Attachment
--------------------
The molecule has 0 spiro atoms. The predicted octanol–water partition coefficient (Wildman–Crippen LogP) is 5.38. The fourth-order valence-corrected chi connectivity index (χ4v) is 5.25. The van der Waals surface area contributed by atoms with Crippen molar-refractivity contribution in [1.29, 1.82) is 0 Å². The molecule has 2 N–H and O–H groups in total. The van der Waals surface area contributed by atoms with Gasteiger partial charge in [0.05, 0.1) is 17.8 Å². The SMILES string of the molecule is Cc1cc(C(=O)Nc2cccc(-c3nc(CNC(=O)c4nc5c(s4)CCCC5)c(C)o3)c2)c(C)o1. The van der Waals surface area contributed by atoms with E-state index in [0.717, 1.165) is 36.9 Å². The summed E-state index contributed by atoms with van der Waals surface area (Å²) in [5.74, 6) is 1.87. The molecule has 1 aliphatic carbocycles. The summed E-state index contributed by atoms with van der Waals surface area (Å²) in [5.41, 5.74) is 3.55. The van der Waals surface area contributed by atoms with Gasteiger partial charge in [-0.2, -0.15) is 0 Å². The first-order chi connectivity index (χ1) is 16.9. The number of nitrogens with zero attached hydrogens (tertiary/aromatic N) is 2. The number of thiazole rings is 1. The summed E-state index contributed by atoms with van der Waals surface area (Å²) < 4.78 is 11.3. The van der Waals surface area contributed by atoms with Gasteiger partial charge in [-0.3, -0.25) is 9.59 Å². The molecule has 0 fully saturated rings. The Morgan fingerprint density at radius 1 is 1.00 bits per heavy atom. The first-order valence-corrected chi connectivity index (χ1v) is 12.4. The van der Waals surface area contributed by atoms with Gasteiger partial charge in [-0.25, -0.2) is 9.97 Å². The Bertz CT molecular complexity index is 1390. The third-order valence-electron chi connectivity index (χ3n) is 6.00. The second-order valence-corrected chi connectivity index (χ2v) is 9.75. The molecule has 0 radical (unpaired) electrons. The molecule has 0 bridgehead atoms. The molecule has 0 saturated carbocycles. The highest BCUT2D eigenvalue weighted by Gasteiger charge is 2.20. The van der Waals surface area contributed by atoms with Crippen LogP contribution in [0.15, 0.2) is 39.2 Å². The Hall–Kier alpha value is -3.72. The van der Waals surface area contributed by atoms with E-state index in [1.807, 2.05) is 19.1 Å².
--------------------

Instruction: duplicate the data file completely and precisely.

The molecule has 0 spiro atoms. The predicted octanol–water partition coefficient (Wildman–Crippen LogP) is 5.38. The fourth-order valence-corrected chi connectivity index (χ4v) is 5.25. The van der Waals surface area contributed by atoms with Crippen molar-refractivity contribution in [1.29, 1.82) is 0 Å². The molecule has 2 N–H and O–H groups in total. The van der Waals surface area contributed by atoms with Gasteiger partial charge in [0.05, 0.1) is 17.8 Å². The SMILES string of the molecule is Cc1cc(C(=O)Nc2cccc(-c3nc(CNC(=O)c4nc5c(s4)CCCC5)c(C)o3)c2)c(C)o1. The van der Waals surface area contributed by atoms with E-state index in [0.717, 1.165) is 36.9 Å². The summed E-state index contributed by atoms with van der Waals surface area (Å²) in [5.74, 6) is 1.87. The molecule has 1 aliphatic carbocycles. The summed E-state index contributed by atoms with van der Waals surface area (Å²) in [5.41, 5.74) is 3.55. The van der Waals surface area contributed by atoms with Gasteiger partial charge in [-0.2, -0.15) is 0 Å². The first-order chi connectivity index (χ1) is 16.9. The number of nitrogens with zero attached hydrogens (tertiary/aromatic N) is 2. The number of thiazole rings is 1. The summed E-state index contributed by atoms with van der Waals surface area (Å²) < 4.78 is 11.3. The van der Waals surface area contributed by atoms with Gasteiger partial charge in [-0.3, -0.25) is 9.59 Å². The molecule has 0 fully saturated rings. The Morgan fingerprint density at radius 1 is 1.00 bits per heavy atom. The first-order valence-corrected chi connectivity index (χ1v) is 12.4. The van der Waals surface area contributed by atoms with Gasteiger partial charge in [-0.25, -0.2) is 9.97 Å². The Bertz CT molecular complexity index is 1390. The third-order valence-electron chi connectivity index (χ3n) is 6.00. The second-order valence-corrected chi connectivity index (χ2v) is 9.75. The molecule has 0 radical (unpaired) electrons. The molecule has 0 bridgehead atoms. The molecule has 0 saturated carbocycles. The highest BCUT2D eigenvalue weighted by Gasteiger charge is 2.20. The van der Waals surface area contributed by atoms with Crippen LogP contribution in [0.15, 0.2) is 39.2 Å². The Hall–Kier alpha value is -3.72. The van der Waals surface area contributed by atoms with E-state index in [1.807, 2.05) is 19.1 Å².